AdministratorMay 4, 2020 at 2:04 pm
A journalist recently asked what some of the differences, pros, and cons are of equity crowdfunding (Regulation Crowdfunding and Regulation A+) vs. traditional Venture Capital and Angel Investors.
Well, equity crowdfunding differs from Venture Capital (VC) in several significant ways; however, the better comparison is that equity crowdfunding is a typically more direct alternative to traditional pre-seed and seed angel investing, rather than VC, which tends to come in closer to the Series A or soon after. While equity crowdfunding (especially under Regulation A+, which allows raises up to a $50 million max) can be used by later-stage businesses, it tends to be early-stage rounds such as friends & family, pre-seed, seed, and/or bridge rounds that are most used by businesses for equity crowdfunding.
The major tradeoff for businesses who raise using equity crowdfunding instead of Venture Capital (and traditional angel investing) is that companies are trading off fewer, higher-dollar value investors (VCs/traditional angels) for a larger number of smaller investors in equity crowdfunding.
Some of the pros/cons of using equity crowdfunding instead of traditional VC/angel include:
of equity crowdfunding
your customers into long-term investors – gain hundreds (or thousands)
of brand ambassadors and brand champions to help spread the word and gain
additional traction for your brand and/or product.
equity without losing control – since most investors in equity
crowdfunding invest smaller amounts (~$100-$5000), they typically won’t
come with voting, information, pro-rata and other rights that larger
investors (e.g. $25k+ check sizes) typically demand.
marketing/PR exposure – in addition to raising capital, you can get
significant marketing exposure while running crowdfunding campaigns.
traditional network and/or geographical restrictions – it doesn’t
matter if you’re in Silicon Valley or in the middle of nowhere; get in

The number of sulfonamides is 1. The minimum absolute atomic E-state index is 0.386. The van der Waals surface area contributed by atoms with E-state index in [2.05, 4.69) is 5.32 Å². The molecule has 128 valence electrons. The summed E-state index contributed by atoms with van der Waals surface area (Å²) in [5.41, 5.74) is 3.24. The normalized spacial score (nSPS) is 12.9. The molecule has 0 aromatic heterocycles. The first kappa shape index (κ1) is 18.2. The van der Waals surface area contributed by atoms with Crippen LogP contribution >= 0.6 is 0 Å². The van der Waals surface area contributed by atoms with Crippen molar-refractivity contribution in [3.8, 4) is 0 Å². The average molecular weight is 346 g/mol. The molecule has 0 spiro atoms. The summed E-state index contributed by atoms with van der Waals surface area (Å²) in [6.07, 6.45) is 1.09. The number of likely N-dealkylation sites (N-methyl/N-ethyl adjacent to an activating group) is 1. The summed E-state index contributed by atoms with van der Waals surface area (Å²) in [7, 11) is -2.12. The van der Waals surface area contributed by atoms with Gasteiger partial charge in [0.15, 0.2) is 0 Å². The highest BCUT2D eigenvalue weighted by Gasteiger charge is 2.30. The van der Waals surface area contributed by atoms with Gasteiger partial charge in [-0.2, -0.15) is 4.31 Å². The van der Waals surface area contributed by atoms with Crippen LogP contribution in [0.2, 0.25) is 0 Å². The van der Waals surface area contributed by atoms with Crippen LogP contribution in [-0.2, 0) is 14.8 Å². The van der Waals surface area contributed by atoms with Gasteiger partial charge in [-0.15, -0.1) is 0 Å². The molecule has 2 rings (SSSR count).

front of hundreds of thousands of investors everywhere by making your
offer publicly available online.
of capital and/or time can be less than traditional angel or VC rounds – instead
of taking 6-12+ months to close a traditional round, some crowdfunding
campaigns can be launched in a few weeks and several have sold out in
mere days, meaning you may be able to get your round completed in less
time (and less money) than traditional VC/angel financing.
non-traditional businesses and under-represented and minority founders
raise capital – instead of trying to fit the typical “VC type” of
startup, the crowd decides what gets funded and what doesn’t. This can
help certain businesses that may not be the same type of venture-scale
businesses or who haven’t yet gained enough traction to attract VC interest.
of equity crowdfunding
on the website, you may have hundreds (or thousands) of investors on your
cap table – each funding portal handles this differently, but this
may be a deterrent for some companies. Typically, cap table management
solutions like Carta aren’t cost-effective for the smaller businesses, so
they have to come up with other innovative ways of managing the cap table.
communication can be a hassle (only if you don’t plan in advance) –
this isn’t always an issue, but if a business doesn’t consider beforehand
how they will manage communication with the hundreds or thousands of
smaller investors, this can become a major time burden for the business.
VC/angels see equity crowdfunding companies as negative signaling – especially
in the early days of equity crowdfunding, there was an impression that
only companies who couldn’t raise traditional VC/angel capital would use
equity crowdfunding. However, this is very much starting to shift over
the past few years, and more companies are strategically turning to
equity crowdfunding (with some VCs/angels actually recommending it
to some companies).
must publicly disclose a lot of details of your business – in order
to be compliant with the regulations, businesses that use Regulation
Crowdfunding (Reg CF) have to disclose a lot of details about their business,
strategy, financials, and more. Some businesses are wary of disclosing
these details in public for fear that the competition will take advantage
of this information.
I hope this helps some founders and entrepreneurs who are considering whether equity crowdfunding or traditional angel/VC is better for them.
Founders & Entrepreneurs – what are some other pros and cons of equity crowdfunding vs. traditional angel/VC from your experience?